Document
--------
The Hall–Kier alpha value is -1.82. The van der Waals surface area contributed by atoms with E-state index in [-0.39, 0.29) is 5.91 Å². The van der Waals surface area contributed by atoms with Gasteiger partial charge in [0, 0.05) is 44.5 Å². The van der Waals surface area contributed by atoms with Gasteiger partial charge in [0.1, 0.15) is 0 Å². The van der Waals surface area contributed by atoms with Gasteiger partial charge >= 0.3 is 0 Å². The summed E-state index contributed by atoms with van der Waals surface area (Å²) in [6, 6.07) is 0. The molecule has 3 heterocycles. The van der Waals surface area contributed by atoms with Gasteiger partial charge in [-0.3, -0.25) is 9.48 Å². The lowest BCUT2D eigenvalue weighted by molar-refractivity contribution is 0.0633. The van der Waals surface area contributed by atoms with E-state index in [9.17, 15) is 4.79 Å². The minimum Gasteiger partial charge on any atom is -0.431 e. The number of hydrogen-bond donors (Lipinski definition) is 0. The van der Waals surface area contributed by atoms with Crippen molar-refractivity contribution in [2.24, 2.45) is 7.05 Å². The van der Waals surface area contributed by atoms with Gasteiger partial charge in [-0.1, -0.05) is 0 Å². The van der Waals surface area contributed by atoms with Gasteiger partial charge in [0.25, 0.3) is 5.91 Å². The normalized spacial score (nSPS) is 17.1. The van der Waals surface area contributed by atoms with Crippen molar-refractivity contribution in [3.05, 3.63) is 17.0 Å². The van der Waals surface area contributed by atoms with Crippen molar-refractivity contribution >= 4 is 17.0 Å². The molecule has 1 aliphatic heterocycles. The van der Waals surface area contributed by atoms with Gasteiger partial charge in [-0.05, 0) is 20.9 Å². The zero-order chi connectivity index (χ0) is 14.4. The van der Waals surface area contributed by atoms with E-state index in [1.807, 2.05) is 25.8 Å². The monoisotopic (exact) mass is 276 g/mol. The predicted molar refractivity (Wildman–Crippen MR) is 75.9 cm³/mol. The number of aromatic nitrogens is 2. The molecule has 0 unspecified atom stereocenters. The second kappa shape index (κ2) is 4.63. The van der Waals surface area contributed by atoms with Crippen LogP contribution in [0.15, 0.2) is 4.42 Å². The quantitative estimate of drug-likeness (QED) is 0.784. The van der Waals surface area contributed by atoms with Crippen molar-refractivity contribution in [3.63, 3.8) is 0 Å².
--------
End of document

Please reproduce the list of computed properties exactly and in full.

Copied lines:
The Hall–Kier alpha value is -1.82. The van der Waals surface area contributed by atoms with E-state index in [-0.39, 0.29) is 5.91 Å². The van der Waals surface area contributed by atoms with Gasteiger partial charge in [0, 0.05) is 44.5 Å². The van der Waals surface area contributed by atoms with Gasteiger partial charge in [0.1, 0.15) is 0 Å². The van der Waals surface area contributed by atoms with Gasteiger partial charge >= 0.3 is 0 Å². The summed E-state index contributed by atoms with van der Waals surface area (Å²) in [6, 6.07) is 0. The molecule has 3 heterocycles. The van der Waals surface area contributed by atoms with Gasteiger partial charge in [-0.3, -0.25) is 9.48 Å². The lowest BCUT2D eigenvalue weighted by molar-refractivity contribution is 0.0633. The van der Waals surface area contributed by atoms with E-state index in [9.17, 15) is 4.79 Å². The minimum Gasteiger partial charge on any atom is -0.431 e. The number of hydrogen-bond donors (Lipinski definition) is 0. The van der Waals surface area contributed by atoms with Crippen molar-refractivity contribution in [2.24, 2.45) is 7.05 Å². The van der Waals surface area contributed by atoms with Gasteiger partial charge in [-0.1, -0.05) is 0 Å². The van der Waals surface area contributed by atoms with Gasteiger partial charge in [0.25, 0.3) is 5.91 Å². The normalized spacial score (nSPS) is 17.1. The van der Waals surface area contributed by atoms with Crippen molar-refractivity contribution in [3.05, 3.63) is 17.0 Å². The van der Waals surface area contributed by atoms with Crippen molar-refractivity contribution >= 4 is 17.0 Å². The molecule has 1 aliphatic heterocycles. The van der Waals surface area contributed by atoms with Gasteiger partial charge in [-0.05, 0) is 20.9 Å². The zero-order chi connectivity index (χ0) is 14.4. The van der Waals surface area contributed by atoms with E-state index in [1.807, 2.05) is 25.8 Å². The monoisotopic (exact) mass is 276 g/mol. The predicted molar refractivity (Wildman–Crippen MR) is 75.9 cm³/mol. The number of aromatic nitrogens is 2. The molecule has 0 unspecified atom stereocenters. The second kappa shape index (κ2) is 4.63. The van der Waals surface area contributed by atoms with Crippen LogP contribution in [0.15, 0.2) is 4.42 Å². The quantitative estimate of drug-likeness (QED) is 0.784. The van der Waals surface area contributed by atoms with Crippen molar-refractivity contribution in [3.63, 3.8) is 0 Å².